2004-10-22 / On Second Thought

One–cent sales tax increase in Richland County gets us....what?

By John Temple Ligon

Don Weaver
Don Weaver

Last Thursday, October 14, in the morning, Don Weaver said the one–cent sales tax increase in Richland County was OK with him. Weaver is president of the SC Association of Taxpayers and is a former objector to the one–cent increase in the Richland County sales tax. A supporter now, Weaver likes the feature of a 100% property tax rollback.

The property owners and logically their tenants should appreciate the $62 million in property tax rollback after the first year of the rollback.

The arithmetic calls for a wash: What’s collected in the sales tax increase is dedicated entirely to a reduction in property taxes. The county is diversifying its sources of revenue. That’s all.

The regret here is the absence of any improvement in the quality of life, any gain in convenience, safety, culture, or whatever makes urban living urbane.

In Austin TX sometimes an unfair comparison because Austin is well ahead of Columbia in just about every category. They collect a one–cent sales tax dedicated not to property tax rollback but to mass transit.

They began collecting about 15 years ago, and they suffered an embarrassment of riches, so they reduced the take for transit to three– fourths of a penny. This year they are collecting over $142 million in the one–cent sales tax, and they intend to start using all of it for mass transit. There is a referendum on November 2 for a commuter fixed–rail line.

Whether the fixed–rail line referendum passes or not, the tax take is the same. There is no need for additional taxes to carry the additional transit. It’s all figured in already. The number of buses in Austin on the street at peak demand stays at about 340, ten times Columbia’s 34.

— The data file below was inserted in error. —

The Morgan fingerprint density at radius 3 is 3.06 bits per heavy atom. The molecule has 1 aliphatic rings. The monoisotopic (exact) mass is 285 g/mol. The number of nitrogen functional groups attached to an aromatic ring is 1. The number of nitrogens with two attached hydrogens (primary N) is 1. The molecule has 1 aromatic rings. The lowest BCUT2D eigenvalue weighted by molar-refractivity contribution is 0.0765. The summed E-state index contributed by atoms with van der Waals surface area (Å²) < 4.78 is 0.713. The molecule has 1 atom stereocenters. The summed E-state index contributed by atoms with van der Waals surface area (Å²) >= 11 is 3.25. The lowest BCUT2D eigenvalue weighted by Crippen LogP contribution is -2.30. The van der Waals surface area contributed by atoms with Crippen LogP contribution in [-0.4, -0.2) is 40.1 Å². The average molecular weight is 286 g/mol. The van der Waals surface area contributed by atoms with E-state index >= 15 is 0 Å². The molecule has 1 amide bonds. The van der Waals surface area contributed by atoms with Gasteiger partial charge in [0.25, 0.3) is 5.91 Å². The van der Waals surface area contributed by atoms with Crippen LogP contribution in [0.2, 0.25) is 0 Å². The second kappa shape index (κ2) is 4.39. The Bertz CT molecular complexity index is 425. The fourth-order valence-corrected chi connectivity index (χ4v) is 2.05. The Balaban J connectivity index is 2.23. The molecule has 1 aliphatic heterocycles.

Austin’s transit service area population is just over twice our transit service area population. If the arithmetic held, a Columbian might imagine Austin would have at most 80 buses on the street, while in fact they have 340.

Ever since Bobby Inman put together the high–tech compound to develop the next generation of computer chips over 20 years ago, attracting IBM and developing Dell, Austin has evolved as a technology center besides keeping its government and education base.

After years of high–tech development and outrageous population growth, nothing like anything ever seen around here, Austin’s newcomers tired of the ragged bus system. In 1989, Capital Metro took it over, started collecting the one–cent sales tax, and ran buses for free for five quarters.

While they collected tax money and got organized and set their future goals, Capital Metro, Austin’s transit authority, raised the annual ridership in two years following 1989 from 5 million to 30 million. Here in Columbia we managed to run off half the ridership from 1982 to 1992, as bragged in the SCANA annual report of 1992.

While we were moving backwards and while SCANA was bragging in their annual report, as if that were an accomplishment the shareholders wanted to see, Austin was moving forward.

Now that we appear to hesitate on the edge of an alternative tax collection, we need to ask ourselves, “What are we really getting? Anything?” Now that we are also on the brink of a technology economy, thanks to USC’s planned Research Campus and Hydrogen Bob’s city support, is it not time to take another look at our mobility?

Look at Austin.

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